Dr. Isaac Park
Dr. Isaac Park is an Assistant Project Scientist and Co-PI on an NSF grant (Phenological sensitivity to climate across space and time: harnessing the diversity of digital herbarium data to generate and to test novel predictions) who joined the Mazer lab in February 2017. Our collaborative research uses digital records of historical plant specimens to evaluate the factors influencing historical and contemporary flowering times within and among an unprecedented diversity of angiosperms across the continental U.S. (2,468 distinct taxa, each represented by >100 specimens). We have filtered >894,392 digital herbarium records available from 72 universities, museums, and other institutions throughout the U.S. to identify 563,501 specimens for which the phenological status and precise GPS coordinates were recorded.
Using this dataset, we have designed a series of novel analyses that capitalize on the unparalleled taxonomic diversity, spatial breadth, and temporal depth of this dataset to evaluate the ecological impacts of climate (and climate change) on these taxa, as well on the collective ecological properties of the floras they constitute. First, we created species-specific phenoclimate models capable of predicting annual variations in mean flowering dates among all 2,468 taxa included in this study, and we have compared the predictive power of models derived from such specimen-based data to models constructed from high-quality in situ observations of flowering time among a subset of those taxa. This work is currently under review for publication in Global Change Biology. We are also currently developing a self-contained application through which investigators, students, and members of the public can easily use the output of these models to predict shifts in the timing of a given species under projected climate conditions at their locale. Access to this software will be available through the "Software" tab of the Mazer lab website.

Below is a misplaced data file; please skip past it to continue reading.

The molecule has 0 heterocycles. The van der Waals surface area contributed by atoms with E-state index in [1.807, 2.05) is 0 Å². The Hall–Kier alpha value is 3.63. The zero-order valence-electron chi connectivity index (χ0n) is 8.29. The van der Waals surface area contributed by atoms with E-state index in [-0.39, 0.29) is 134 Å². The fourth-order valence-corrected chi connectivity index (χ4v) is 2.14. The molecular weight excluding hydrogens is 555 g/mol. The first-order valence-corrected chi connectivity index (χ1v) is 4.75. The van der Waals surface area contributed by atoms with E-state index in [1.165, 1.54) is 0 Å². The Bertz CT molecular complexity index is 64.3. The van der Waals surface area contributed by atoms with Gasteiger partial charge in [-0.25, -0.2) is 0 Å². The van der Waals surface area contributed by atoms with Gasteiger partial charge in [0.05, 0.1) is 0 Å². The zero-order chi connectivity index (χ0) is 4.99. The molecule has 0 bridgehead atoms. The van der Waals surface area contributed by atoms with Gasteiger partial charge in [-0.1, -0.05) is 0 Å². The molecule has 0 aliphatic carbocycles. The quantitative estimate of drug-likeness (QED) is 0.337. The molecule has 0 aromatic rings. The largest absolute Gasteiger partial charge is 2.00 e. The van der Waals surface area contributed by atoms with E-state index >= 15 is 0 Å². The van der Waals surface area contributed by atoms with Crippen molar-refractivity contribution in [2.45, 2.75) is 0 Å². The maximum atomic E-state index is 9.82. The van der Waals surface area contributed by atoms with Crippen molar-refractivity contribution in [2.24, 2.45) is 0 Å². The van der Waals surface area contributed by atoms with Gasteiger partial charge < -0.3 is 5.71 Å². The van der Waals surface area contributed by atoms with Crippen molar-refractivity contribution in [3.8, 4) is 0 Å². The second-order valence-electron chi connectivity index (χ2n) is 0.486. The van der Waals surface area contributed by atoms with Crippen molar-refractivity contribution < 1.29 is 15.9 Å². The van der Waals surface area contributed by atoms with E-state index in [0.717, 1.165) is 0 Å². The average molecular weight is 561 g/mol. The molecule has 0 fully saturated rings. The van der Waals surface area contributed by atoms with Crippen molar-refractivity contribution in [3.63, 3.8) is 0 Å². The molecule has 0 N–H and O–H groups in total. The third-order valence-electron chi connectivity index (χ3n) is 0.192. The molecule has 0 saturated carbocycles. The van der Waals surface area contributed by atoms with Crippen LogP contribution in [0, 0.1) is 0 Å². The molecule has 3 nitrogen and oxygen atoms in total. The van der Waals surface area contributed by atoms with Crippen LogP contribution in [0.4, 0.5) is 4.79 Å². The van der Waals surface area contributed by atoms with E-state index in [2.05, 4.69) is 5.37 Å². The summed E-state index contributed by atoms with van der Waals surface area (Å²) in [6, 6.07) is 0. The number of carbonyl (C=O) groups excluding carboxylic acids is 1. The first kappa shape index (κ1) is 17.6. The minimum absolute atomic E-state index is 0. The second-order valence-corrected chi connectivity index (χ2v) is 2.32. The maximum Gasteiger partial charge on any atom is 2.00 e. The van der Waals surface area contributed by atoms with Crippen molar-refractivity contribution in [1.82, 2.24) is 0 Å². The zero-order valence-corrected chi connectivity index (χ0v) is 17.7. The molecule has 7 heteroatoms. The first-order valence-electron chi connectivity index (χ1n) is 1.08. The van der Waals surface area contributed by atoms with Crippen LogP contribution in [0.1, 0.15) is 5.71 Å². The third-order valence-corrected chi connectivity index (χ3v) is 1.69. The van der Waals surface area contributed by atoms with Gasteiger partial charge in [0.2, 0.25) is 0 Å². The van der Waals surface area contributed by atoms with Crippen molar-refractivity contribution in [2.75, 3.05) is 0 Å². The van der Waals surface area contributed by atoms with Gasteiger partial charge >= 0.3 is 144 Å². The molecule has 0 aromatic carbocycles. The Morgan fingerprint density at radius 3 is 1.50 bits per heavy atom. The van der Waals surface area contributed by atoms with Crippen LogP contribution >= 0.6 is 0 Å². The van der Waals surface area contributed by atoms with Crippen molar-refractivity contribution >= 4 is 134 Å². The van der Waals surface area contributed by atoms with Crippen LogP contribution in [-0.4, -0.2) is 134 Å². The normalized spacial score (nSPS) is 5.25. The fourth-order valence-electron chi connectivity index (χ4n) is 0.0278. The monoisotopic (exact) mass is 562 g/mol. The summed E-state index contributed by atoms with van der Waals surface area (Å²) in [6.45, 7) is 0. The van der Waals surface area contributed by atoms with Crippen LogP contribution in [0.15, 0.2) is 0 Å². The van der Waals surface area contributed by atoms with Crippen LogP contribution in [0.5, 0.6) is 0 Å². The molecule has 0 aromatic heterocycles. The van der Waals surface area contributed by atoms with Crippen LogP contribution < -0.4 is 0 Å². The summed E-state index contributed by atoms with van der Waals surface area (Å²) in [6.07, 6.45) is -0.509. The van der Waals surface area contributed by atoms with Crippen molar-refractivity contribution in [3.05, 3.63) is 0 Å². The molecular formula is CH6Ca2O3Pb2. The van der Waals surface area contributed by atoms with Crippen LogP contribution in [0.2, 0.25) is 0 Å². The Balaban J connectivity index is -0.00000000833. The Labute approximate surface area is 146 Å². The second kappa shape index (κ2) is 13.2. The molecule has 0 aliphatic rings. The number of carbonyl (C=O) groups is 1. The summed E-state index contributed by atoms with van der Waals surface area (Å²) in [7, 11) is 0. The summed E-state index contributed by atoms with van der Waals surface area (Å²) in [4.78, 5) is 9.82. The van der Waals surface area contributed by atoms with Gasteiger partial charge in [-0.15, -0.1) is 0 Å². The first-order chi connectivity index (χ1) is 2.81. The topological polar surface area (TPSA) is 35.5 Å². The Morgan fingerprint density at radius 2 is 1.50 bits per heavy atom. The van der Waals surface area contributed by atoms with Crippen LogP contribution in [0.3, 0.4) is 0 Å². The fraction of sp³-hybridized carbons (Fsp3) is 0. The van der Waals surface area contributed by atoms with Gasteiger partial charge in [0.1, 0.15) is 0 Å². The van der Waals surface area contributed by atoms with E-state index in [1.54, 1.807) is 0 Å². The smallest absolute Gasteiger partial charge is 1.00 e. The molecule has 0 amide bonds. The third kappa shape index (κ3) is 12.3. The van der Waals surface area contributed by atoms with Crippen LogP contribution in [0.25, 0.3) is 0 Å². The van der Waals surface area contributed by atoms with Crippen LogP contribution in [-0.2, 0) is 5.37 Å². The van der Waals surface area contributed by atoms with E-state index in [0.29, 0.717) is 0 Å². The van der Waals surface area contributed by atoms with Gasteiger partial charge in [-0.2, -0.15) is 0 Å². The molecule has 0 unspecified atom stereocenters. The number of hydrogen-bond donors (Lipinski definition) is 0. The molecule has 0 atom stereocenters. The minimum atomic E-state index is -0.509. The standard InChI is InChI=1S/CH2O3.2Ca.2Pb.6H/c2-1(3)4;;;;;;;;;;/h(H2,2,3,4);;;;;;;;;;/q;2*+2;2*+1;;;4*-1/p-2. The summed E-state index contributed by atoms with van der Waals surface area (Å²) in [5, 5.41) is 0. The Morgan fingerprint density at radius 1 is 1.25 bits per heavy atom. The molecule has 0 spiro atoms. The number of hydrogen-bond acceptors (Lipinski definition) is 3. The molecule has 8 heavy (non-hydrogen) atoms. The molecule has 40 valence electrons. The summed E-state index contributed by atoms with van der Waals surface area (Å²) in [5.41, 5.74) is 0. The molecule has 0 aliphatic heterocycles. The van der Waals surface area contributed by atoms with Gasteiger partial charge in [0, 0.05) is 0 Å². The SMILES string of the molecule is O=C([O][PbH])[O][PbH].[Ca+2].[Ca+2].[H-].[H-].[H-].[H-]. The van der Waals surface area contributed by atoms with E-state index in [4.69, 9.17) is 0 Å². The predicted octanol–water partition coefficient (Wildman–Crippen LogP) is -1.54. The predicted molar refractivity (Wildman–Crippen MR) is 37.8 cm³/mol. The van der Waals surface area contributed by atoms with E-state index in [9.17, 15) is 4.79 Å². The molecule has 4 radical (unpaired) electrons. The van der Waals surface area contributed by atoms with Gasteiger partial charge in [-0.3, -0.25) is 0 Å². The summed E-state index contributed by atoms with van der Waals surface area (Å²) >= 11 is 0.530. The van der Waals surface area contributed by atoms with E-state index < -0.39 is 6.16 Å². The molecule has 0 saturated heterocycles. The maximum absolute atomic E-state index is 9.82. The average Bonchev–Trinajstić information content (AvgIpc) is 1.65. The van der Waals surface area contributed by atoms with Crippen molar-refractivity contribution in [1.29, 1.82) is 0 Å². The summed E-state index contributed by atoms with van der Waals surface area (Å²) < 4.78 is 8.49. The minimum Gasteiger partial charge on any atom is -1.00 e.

Isaac's broader research includes identifying the factors that influence vegetative and reproductive phenology within and among species and higher taxa across space and time, and building quantitative predictive models that can be used to forecast the effects of future climate change on the phenological activity of populations, species, and communities.